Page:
Multimodal Prognostic Features of Seizure Freedom in Epilepsy Surgery

Abstract found in DocWire News

OBJECTIVE: Accurate preoperative predictions of seizure freedom following surgery for focal drug resistant epilepsy remain elusive. Our objective was to systematically evaluate all meta-analyses of epilepsy surgery with seizure freedom as the primary outcome, to identify clinical features that are consistently prognostic and should be included in the future models.

METHODS: We searched PubMed and Cochrane using free-text and Medical Subject Heading (MeSH) terms according to Preferred Reporting Items for Systematic Reviews and Meta-Analyses. This study was registered on PROSPERO. We classified features as prognostic, non-prognostic and uncertain and into seven subcategories: ‘clinical’, ‘imaging’, ‘neurophysiology’, ‘multimodal concordance’, ‘genetic’, ‘surgical technique’ and ‘pathology’. We propose a structural causal model based on these features.

RESULTS: We found 46 features from 38 meta-analyses over 22 years. The following were consistently prognostic across meta-analyses: febrile convulsions, hippocampal sclerosis, focal abnormal MRI, Single-Photon Emission Computed Tomography (SPECT) coregistered to MRI, focal ictal/interictal EEG, EEG-MRI concordance, temporal lobe resections, complete excision, histopathological lesions, tumours and focal cortical dysplasia type IIb. Severe learning disability was predictive of poor prognosis. Others, including sex and side of resection, were non-prognostic. There were limited meta-analyses investigating genetic contributions, structural connectivity or multimodal concordance and few adjusted for known confounders or performed corrections for multiple comparisons.

SIGNIFICANCE: Seizure-free outcomes have not improved over decades of epilepsy surgery and despite a multitude of models, none prognosticate accurately. Our list of multimodal population-invariant prognostic features and proposed structural causal model may serve as an objective foundation for statistical adjustments of plausible confounders for use in high-dimensional models.

Interictal Pattern on Scalp Electroencephalogram Predicts Excellent Surgical Outcome of Epilepsy Caused by Focal Cortical Dysplasia

Abstract found in Wiley Online Library

Objective: Focal cortical dysplasia (FCD) represents an essential cause of drug-resistant epilepsy with surgery as an effective treatment option. This study aimed to identify the important predictors of favorable surgical outcomes and the impact of the interictal scalp electroencephalogram (EEG) patterns in predicting postsurgical seizure outcomes.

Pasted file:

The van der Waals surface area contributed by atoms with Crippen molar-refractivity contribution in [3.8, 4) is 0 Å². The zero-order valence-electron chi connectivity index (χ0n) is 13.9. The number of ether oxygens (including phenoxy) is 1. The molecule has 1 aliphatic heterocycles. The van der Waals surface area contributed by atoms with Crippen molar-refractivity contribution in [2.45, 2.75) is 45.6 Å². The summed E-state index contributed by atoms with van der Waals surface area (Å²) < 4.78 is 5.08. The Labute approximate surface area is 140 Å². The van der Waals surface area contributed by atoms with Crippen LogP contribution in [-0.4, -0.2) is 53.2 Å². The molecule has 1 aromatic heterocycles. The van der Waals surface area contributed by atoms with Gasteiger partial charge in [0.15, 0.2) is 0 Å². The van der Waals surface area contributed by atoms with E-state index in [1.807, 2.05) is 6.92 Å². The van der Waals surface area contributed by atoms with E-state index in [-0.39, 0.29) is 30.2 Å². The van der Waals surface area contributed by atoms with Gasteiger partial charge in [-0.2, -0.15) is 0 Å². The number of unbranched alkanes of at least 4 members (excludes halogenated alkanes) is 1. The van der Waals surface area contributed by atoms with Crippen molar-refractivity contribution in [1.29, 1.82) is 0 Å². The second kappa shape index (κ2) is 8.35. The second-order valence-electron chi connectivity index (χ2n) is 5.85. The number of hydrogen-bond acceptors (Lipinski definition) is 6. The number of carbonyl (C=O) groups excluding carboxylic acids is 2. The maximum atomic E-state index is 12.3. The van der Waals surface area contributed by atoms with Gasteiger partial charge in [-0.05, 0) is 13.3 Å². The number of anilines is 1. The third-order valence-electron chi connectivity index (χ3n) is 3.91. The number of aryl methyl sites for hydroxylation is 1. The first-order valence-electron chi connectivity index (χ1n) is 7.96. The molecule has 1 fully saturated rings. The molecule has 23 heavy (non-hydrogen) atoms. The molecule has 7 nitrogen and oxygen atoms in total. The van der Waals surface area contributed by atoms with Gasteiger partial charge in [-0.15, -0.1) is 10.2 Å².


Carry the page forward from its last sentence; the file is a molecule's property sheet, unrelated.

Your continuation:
Methods: We retrospectively evaluated 210 consecutive patients between 2015 and 2019. They were diagnosed with FCD by pathology, underwent resection, and had at least one year of postsurgical follow-up. Predictors of seizure freedom were analyzed.

Results: Based on the information at the latest follow-up, seizure outcome was classified as Engel Class I (seizure-free) in 81.4% and Engel Class II-IV (non-seizure-free) in 18.6% of patients. There were 43, 105, and 62 cases of FCD type I, type II, and type III, respectively. The interictal EEG showed a repetitive discharge pattern (REDP) in 87 (41.4%) patients, polyspike discharge pattern (PDP) in 41 (19.5%), and the coexistence of REDP and PDP in the same location in 32 (15.2%) patients. The analyzed patterns in order of frequency were repetitive discharges lasting 5 seconds or more (32.4%); polyspikes (16.7%); RED type 1 (11.4%); continuous epileptiform discharges occupying >80% of the recording (11.4%); RED type 2 (6.2%); brushes (3.3%); focal, fast, continuous spikes (2.4%); focal fast rhythmic epileptiform discharges (1.43%); and frequent rhythmic bursting epileptiform activity (1.4%). The coexistence of REDP and PDP in the same location on scalp EEG and complete resection of the assumed epileptogenic zone (EZ) was independently associated with favorable postsurgical prognosis.

Significance: Resective epilepsy surgery for intractable epilepsy caused by FCD has favorable outcomes. Interictal scalp EEG patterns were revealed to be predictive of excellent surgical outcomes and may help clinical decision-making and enable better presurgical evaluation.

Science One Step Closer to Turning Off Seizures, Sleep Disturbances Linked to Intellectual Disability

Article published in Science Daily

Science is one step closer to developing targeted drug therapies that may reduce seizures, sleep disorders, and related symptoms common in people with intellectual disabilities.

Research led by a team of UNLV neuroscientists has shown the potential to zero in on the root-level cause of a host of adverse symptoms associated with unique subtypes of neurodevelopmental disorders, work that could one day improve the lives of millions worldwide.

The study, published Feb. 15 in the Nature journal Molecular Psychiatry, builds on previous research by UNLV neuroscientist Rochelle Hines and collaborators, which discovered that two key proteins — collybistin and the GABAA receptor ?2 subunit — control the firing of brain cells and contribute to epileptic seizures, learning and memory deficiencies, sleep disturbances, and other symptoms frequently associated with various forms of intellectual disability including Down syndrome, autism, and ADHD.

The team’s newest findings unveiled that mutations in ARHGEF9 — the gene that codes for collybistin — lead to intellectual disability through impaired ?2 subunit function. The team further showed that ?2 is a central hub for many of the adverse neurological symptoms characteristic of multiple intellectual disability subtypes.

In addition to patients with neurodevelopmental disorders, researchers said their study has the potential to improve the quality of life more broadly for people who grapple with sleep dysfunction, epilepsy, anxiety, hyperactivity, and other neurological abnormalities.

Surgical Outcome of Temporal Plus Epilepsy is Improved by Multilobar Resection

Abstract found in PubMed and originally published in Epilepsia

Objective: Temporal plus epilepsy (TPE) represents a rare type of epilepsy characterized by a complex epileptogenic zone including the temporal lobe and the close neighboring structures. We investigated whether the complete resection of temporal plus epileptogenic zone as defined through stereoelectroencephalography (SEEG) might improve seizure outcome in 38 patients with TPE.